How famous triathlete Gillian Roberts beat cancer with a positive attitude

Canadian triathlete Gillian Roberts, 31, has been blunt when it comes to the hardships of cancer: It’s isolating.But she found the strength to defeat

in her identity as a powerful athlete.

Gillian, from British Columbia, Canada, was diagnosed with ovarian cancer in June 2019, but today, she is cancer free.

It’s been two and a half years since she finished chemotherapy and she’s thriving, proudly wearing her surgery scar as a badge of honor in a recent photo.

“Cancer is very isolated,” Gillian previously told SurvivorNet, “almost every bit of normalcy you have in your world is suddenly gone.”

For her, however: “Being able to grab this little part of me[as an athlete]and go out for a jog or a hike, really helps me pick myself up every day to be able to work on some of the things I have to work on,” she says .

“When I’m not working, I train all the time,” she continued, “I train really hard to get to my personal best and everything. When you’re an athlete, a lot of your self-worth is based on So, a lot of self-worth is, ‘How good am I? How fast am I?

Ovarian cancer survivor and Canadian triathlete Gillian Roberts fights cancer with strength

But, as her first words said, being treated for ovarian cancer left her alone. It took most of her energy and she found it difficult to continue her previous training regimen.

“During treatment, I wasn’t able to do the kind of strenuous activity I usually want to do,” she said. “So I mostly do sprinting. I started a blog to help inspire and educate about the issues cancer patients are dealing with.”

Although she failed to perform at her best, her positive appearance coupled with her athletic identity also helped her overcome ovarian cancer.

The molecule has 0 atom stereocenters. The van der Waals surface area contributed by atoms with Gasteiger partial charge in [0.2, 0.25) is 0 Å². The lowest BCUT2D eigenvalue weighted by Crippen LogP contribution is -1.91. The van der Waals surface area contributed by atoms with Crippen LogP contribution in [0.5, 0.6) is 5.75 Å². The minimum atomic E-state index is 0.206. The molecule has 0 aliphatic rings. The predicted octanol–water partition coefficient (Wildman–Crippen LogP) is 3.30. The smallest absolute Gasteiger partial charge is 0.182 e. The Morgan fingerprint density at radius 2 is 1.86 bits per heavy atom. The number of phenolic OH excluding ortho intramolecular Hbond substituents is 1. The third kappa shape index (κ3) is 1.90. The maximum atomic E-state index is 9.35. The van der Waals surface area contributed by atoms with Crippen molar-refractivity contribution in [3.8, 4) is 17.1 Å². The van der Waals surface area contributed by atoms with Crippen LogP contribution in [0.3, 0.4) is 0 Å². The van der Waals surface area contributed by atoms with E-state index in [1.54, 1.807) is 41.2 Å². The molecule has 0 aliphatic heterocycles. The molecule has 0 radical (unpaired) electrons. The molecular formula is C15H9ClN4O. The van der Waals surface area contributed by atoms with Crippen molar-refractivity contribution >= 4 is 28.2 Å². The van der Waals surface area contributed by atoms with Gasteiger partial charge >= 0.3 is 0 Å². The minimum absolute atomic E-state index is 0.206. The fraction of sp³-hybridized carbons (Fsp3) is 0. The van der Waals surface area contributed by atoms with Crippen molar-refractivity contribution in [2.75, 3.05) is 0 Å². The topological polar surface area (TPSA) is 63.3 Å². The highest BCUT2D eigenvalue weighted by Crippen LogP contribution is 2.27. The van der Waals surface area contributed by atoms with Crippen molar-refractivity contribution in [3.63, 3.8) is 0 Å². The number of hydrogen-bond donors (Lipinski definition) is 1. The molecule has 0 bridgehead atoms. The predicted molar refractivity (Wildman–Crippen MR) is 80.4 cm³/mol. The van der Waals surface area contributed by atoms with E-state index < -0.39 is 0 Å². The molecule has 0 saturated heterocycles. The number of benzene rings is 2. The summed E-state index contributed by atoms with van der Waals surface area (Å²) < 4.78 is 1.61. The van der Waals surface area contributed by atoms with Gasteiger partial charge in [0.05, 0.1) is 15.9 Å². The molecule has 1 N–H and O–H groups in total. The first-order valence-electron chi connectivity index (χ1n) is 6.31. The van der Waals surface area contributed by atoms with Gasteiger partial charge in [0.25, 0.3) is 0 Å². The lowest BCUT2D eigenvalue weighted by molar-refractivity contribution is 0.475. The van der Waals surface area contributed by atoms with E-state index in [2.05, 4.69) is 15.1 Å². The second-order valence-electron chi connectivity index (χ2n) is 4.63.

“I’m trying to show what any cancer journey can be like,” she said. “I’ve definitely always been a very positive person, and positivity is a skill. It takes practice, but I think it just comes from me every day and wakes up and chooses a mindset that works for me.”

Now that she has beaten cancer, she continues her healthy lifestyle by continuing to exercise and eating a healthy plant-based diet.

Understanding Ovarian Cancer

Ovarian cancer is often referred to as the “whispering cancer” because women often don’t develop symptoms until the disease is at an advanced stage. (It’s unclear what stage of cancer Gillian was diagnosed with.)

The term ovarian cancer refers to the many different tumors that grow in the ovaries. The ovaries produce sex hormones, estrogen, and eggs. Every woman has two ovaries, one on either side of the uterus. The fallopian tubes retrieve the egg from the ovary and transport it to the uterus for fertilization.

Genetic testing can provide valuable information on ovarian cancer risk

Many ovarian cancers actually start in the fallopian tubes. Some cancer cells first grow on the fallopian tube, then, as the tube sweeps over the ovary, these cells stick to the ovary and eventually grow to form a tumor.

Dr. Monica Vetter, a gynecologic oncologist at Baptist Health Medical Group in Lexington, Kentucky, previously told SurvivorNet that most ovarian cancer cases are in stage 3 or 4, like Sophie, because it’s a difficult cancer to screen for. About 70 to 80 percent of women will relapse within the first five years.

Yet despite these daunting statistics, genetic testing for ovarian cancer can lead to life-saving action and screening tests for early detection. For ovarian cancer, more than 90% of cases can be cured if diagnosed early, and genetic testing may be a valuable option.

Contributor: Anne McCarthy

Learn more about SurvivorNet’s rigorous medical review process.

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